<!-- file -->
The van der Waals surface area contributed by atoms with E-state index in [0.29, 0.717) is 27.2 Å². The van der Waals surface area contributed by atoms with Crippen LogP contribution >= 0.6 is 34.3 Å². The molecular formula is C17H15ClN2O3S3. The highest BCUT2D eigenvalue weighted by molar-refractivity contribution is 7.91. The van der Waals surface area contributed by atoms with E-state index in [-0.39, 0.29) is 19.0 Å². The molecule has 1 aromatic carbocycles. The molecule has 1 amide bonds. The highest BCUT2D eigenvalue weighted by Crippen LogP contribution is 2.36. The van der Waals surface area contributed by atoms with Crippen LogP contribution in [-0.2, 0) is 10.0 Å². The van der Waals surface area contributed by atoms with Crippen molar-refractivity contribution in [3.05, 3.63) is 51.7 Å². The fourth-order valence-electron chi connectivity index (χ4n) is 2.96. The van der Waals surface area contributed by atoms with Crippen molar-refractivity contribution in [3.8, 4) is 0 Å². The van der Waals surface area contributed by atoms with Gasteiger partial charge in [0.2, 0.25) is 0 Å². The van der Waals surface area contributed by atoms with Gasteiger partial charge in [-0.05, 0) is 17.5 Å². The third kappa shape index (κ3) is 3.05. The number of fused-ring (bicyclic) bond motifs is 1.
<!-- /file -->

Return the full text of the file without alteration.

The van der Waals surface area contributed by atoms with E-state index in [0.29, 0.717) is 27.2 Å². The van der Waals surface area contributed by atoms with Crippen LogP contribution >= 0.6 is 34.3 Å². The molecular formula is C17H15ClN2O3S3. The highest BCUT2D eigenvalue weighted by molar-refractivity contribution is 7.91. The van der Waals surface area contributed by atoms with E-state index in [-0.39, 0.29) is 19.0 Å². The molecule has 1 aromatic carbocycles. The molecule has 1 amide bonds. The highest BCUT2D eigenvalue weighted by Crippen LogP contribution is 2.36. The van der Waals surface area contributed by atoms with Crippen LogP contribution in [-0.2, 0) is 10.0 Å². The van der Waals surface area contributed by atoms with Crippen molar-refractivity contribution in [3.05, 3.63) is 51.7 Å². The fourth-order valence-electron chi connectivity index (χ4n) is 2.96. The van der Waals surface area contributed by atoms with Crippen molar-refractivity contribution in [3.8, 4) is 0 Å². The van der Waals surface area contributed by atoms with Gasteiger partial charge in [0.2, 0.25) is 0 Å². The van der Waals surface area contributed by atoms with Gasteiger partial charge in [-0.05, 0) is 17.5 Å². The third kappa shape index (κ3) is 3.05. The number of fused-ring (bicyclic) bond motifs is 1.